Cameron to consult on late payments to small businesses
David Cameron has announced a consultation aimed at helping small businesses get paid on time.
The prime minister's move follows YouGov research showing 85% of small firms had experienced late payment over the last two years, despite an existing government-backed scheme.
Collectively, small and medium-sized firms are owed £30.2bn, data from electronic transfer firm BACs suggests.
"I am clear that more needs to be done," said Mr Cameron.
"It's not right that suppliers are not getting paid on time for the work they do and the services they provide and I know that late payment can have devastating effects on our small and medium-sized businesses," added Mr Cameron.
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The consultation comes after many criticised the effectiveness of the Prompt Payment Code, which was was established in December 2008 in order to help small suppliers get paid on time.
About 1,500 firms have signed up to it, but the Federation of Small Business (FSB) says some signatories have still managed to stretch settlement periods to as long as 120 days.
This is far longer than the limit set by an EU directive, which says business-to-business payments should be made within 60 days and public sector bills should be paid within 30 days.
John Allan, national chairman of the Federation of Small Businesses, welcomed the consultation.
"Being paid late or given extended terms can severely hamper many small firms. They simply don't have the same cash-flow buffer as large businesses," he added.
EEF, the manufacturers' organisation, also praised the plan to launch a consultation.
"Payment terms can be a major issue for smaller firms, particularly given the financing constraints and uncertainty they face," said Lee Hopley, chief EEF economist.
The government's consultation will be launched later this year and will ask for views on a number of areas including:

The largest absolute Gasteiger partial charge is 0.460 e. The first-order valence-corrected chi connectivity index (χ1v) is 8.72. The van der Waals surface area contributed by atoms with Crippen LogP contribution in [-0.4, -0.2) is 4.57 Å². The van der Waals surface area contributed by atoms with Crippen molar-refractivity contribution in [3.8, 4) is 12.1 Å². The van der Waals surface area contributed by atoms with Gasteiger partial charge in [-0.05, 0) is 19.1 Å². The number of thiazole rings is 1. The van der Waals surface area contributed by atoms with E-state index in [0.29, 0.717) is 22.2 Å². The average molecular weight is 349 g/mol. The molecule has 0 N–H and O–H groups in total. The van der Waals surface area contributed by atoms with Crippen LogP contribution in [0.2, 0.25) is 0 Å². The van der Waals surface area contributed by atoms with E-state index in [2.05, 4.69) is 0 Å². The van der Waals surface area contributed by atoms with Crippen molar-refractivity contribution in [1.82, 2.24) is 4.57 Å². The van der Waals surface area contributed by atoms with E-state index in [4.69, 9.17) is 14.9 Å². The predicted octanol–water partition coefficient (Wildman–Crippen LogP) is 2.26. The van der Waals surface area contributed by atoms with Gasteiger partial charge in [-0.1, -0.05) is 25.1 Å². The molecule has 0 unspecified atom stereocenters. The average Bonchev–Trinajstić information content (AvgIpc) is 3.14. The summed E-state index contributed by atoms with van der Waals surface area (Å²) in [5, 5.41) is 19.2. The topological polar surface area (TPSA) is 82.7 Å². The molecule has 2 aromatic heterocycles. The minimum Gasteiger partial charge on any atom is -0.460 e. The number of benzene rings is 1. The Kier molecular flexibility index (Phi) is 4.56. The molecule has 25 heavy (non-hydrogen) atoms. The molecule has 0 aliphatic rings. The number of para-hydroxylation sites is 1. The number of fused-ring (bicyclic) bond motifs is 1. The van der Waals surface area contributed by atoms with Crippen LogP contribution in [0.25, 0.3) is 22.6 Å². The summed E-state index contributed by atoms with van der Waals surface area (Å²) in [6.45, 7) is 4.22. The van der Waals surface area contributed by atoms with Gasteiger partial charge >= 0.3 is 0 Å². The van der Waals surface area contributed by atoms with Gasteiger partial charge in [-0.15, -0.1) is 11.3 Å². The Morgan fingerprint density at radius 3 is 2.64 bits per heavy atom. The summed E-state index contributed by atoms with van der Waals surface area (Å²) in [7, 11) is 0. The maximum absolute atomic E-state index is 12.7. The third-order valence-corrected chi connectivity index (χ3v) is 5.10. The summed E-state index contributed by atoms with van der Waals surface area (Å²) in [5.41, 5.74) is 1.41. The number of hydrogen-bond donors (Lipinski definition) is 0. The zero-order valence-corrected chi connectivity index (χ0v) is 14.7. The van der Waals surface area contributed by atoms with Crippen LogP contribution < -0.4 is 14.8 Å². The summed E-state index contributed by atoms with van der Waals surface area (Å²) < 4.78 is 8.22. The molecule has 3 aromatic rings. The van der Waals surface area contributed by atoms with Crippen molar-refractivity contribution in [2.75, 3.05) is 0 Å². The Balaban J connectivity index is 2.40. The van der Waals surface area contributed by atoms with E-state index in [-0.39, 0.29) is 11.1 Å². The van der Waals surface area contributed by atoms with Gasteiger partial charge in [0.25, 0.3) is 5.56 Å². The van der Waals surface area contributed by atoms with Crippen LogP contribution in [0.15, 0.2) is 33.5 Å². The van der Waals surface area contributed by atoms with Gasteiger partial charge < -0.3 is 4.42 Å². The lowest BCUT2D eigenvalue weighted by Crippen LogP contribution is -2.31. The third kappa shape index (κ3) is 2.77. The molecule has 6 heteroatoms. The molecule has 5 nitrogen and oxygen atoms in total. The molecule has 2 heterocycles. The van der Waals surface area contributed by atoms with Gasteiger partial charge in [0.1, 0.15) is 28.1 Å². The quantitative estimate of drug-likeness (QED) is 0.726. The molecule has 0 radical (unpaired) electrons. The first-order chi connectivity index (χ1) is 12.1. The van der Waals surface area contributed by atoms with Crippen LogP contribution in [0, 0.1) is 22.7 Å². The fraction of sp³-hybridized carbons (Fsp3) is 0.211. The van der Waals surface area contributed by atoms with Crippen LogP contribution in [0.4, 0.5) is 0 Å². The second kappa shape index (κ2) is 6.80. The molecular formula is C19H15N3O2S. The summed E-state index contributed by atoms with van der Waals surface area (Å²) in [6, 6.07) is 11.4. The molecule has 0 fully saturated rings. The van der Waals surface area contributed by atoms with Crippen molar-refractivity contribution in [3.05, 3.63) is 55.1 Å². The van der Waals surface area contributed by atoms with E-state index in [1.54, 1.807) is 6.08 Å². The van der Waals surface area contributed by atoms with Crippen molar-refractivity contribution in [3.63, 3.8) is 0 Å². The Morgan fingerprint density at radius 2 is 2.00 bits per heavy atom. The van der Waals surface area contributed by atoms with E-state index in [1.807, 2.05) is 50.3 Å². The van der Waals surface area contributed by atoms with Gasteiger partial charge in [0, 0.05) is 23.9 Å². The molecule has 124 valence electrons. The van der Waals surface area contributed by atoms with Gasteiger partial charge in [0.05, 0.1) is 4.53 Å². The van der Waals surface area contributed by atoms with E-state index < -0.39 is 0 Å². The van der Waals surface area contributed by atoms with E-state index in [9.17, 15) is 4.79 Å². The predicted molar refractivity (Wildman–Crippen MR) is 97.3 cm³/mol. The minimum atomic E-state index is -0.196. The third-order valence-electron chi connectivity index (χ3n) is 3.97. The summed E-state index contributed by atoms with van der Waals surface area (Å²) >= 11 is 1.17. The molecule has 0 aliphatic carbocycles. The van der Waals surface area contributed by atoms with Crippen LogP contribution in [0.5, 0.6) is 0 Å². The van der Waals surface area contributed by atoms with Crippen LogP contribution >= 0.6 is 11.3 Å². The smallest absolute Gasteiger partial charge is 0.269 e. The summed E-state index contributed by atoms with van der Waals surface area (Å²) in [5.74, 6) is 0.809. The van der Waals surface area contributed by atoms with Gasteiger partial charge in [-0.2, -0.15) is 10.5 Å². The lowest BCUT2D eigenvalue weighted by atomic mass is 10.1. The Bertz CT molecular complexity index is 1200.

- How it can encourage greater responsibility for payment policies at senior management and board level
- How it can make clear which firms are good payers and which aren't
- How it can strengthen its existing government-backed Prompt Payment Code
- Whether it can do more to enforce existing legislation
- How it can encourage more companies to make use of their existing statutory right to interest for late payments
- Whether there is a case for further legislation or penalties for firms which pay late
- Whether government can do more to help SMEs to help themselves, including through new technologies and services such as electronic invoicing and mobile payments.
Responding to the government announcement, Labour's shadow business secretary, Chuka Umunna, described late payments to small business as a "scandal" which Labour had led calls to end.
"In government, it was Labour who introduced the Prompt Payment Code and toughened up rules to ensure that small firms could claim interest on sums unpaid," he added.
"David Cameron only stands up for a privileged few. The Tories may talk tough on late payment, but they have repeatedly failed to stand up to big firms that hoard cash and fail to pay their suppliers on time."